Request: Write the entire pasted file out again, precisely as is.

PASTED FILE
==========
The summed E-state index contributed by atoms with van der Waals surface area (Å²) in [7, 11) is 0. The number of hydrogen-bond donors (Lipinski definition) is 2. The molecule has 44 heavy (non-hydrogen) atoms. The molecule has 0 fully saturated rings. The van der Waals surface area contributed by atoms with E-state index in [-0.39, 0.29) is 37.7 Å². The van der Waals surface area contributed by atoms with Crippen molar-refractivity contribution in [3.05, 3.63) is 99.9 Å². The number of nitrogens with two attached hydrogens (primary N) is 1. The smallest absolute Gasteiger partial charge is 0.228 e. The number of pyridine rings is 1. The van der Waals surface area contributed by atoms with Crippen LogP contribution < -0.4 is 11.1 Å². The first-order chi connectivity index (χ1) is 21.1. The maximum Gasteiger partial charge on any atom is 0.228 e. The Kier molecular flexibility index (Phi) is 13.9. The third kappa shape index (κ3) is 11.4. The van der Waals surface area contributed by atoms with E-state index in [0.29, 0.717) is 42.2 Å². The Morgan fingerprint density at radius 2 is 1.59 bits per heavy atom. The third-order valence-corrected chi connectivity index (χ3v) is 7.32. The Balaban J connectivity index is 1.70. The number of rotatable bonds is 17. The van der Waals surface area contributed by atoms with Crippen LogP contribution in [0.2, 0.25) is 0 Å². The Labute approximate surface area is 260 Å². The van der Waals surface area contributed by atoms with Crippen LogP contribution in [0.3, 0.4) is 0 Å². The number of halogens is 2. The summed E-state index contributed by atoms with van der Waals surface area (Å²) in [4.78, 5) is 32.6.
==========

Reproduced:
The summed E-state index contributed by atoms with van der Waals surface area (Å²) in [7, 11) is 0. The number of hydrogen-bond donors (Lipinski definition) is 2. The molecule has 44 heavy (non-hydrogen) atoms. The molecule has 0 fully saturated rings. The van der Waals surface area contributed by atoms with E-state index in [-0.39, 0.29) is 37.7 Å². The van der Waals surface area contributed by atoms with Crippen molar-refractivity contribution in [3.05, 3.63) is 99.9 Å². The number of nitrogens with two attached hydrogens (primary N) is 1. The smallest absolute Gasteiger partial charge is 0.228 e. The number of pyridine rings is 1. The van der Waals surface area contributed by atoms with Crippen LogP contribution < -0.4 is 11.1 Å². The first-order chi connectivity index (χ1) is 21.1. The maximum Gasteiger partial charge on any atom is 0.228 e. The Kier molecular flexibility index (Phi) is 13.9. The third kappa shape index (κ3) is 11.4. The van der Waals surface area contributed by atoms with E-state index in [0.29, 0.717) is 42.2 Å². The Morgan fingerprint density at radius 2 is 1.59 bits per heavy atom. The third-order valence-corrected chi connectivity index (χ3v) is 7.32. The Balaban J connectivity index is 1.70. The number of rotatable bonds is 17. The van der Waals surface area contributed by atoms with Crippen LogP contribution in [0.2, 0.25) is 0 Å². The Labute approximate surface area is 260 Å². The van der Waals surface area contributed by atoms with Crippen LogP contribution in [0.3, 0.4) is 0 Å². The number of halogens is 2. The summed E-state index contributed by atoms with van der Waals surface area (Å²) in [4.78, 5) is 32.6.